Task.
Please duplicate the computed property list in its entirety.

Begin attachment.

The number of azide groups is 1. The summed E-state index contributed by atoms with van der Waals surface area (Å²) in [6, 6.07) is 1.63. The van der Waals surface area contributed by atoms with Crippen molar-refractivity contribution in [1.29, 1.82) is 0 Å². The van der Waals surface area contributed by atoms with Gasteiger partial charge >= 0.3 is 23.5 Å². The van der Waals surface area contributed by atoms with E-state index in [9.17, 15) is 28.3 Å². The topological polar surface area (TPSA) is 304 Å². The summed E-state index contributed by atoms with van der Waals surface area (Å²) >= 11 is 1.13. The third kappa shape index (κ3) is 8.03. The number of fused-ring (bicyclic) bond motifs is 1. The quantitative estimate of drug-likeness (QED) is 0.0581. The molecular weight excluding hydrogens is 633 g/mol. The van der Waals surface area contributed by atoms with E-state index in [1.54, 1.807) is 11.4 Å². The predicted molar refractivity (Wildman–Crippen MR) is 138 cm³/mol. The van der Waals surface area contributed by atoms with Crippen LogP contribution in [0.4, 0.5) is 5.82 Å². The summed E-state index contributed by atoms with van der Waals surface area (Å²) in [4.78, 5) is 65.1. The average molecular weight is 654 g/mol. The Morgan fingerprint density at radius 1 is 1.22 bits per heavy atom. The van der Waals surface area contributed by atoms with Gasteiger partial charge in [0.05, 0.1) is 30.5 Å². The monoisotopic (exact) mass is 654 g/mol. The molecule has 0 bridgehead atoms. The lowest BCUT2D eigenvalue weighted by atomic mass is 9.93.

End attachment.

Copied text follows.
The number of azide groups is 1. The summed E-state index contributed by atoms with van der Waals surface area (Å²) in [6, 6.07) is 1.63. The van der Waals surface area contributed by atoms with Crippen molar-refractivity contribution in [1.29, 1.82) is 0 Å². The van der Waals surface area contributed by atoms with Gasteiger partial charge >= 0.3 is 23.5 Å². The van der Waals surface area contributed by atoms with E-state index in [9.17, 15) is 28.3 Å². The topological polar surface area (TPSA) is 304 Å². The summed E-state index contributed by atoms with van der Waals surface area (Å²) >= 11 is 1.13. The third kappa shape index (κ3) is 8.03. The number of fused-ring (bicyclic) bond motifs is 1. The quantitative estimate of drug-likeness (QED) is 0.0581. The molecular weight excluding hydrogens is 633 g/mol. The van der Waals surface area contributed by atoms with E-state index in [1.54, 1.807) is 11.4 Å². The predicted molar refractivity (Wildman–Crippen MR) is 138 cm³/mol. The van der Waals surface area contributed by atoms with Crippen LogP contribution in [0.4, 0.5) is 5.82 Å². The summed E-state index contributed by atoms with van der Waals surface area (Å²) in [4.78, 5) is 65.1. The average molecular weight is 654 g/mol. The Morgan fingerprint density at radius 1 is 1.22 bits per heavy atom. The van der Waals surface area contributed by atoms with Gasteiger partial charge in [0.05, 0.1) is 30.5 Å². The monoisotopic (exact) mass is 654 g/mol. The molecule has 0 bridgehead atoms. The lowest BCUT2D eigenvalue weighted by atomic mass is 9.93.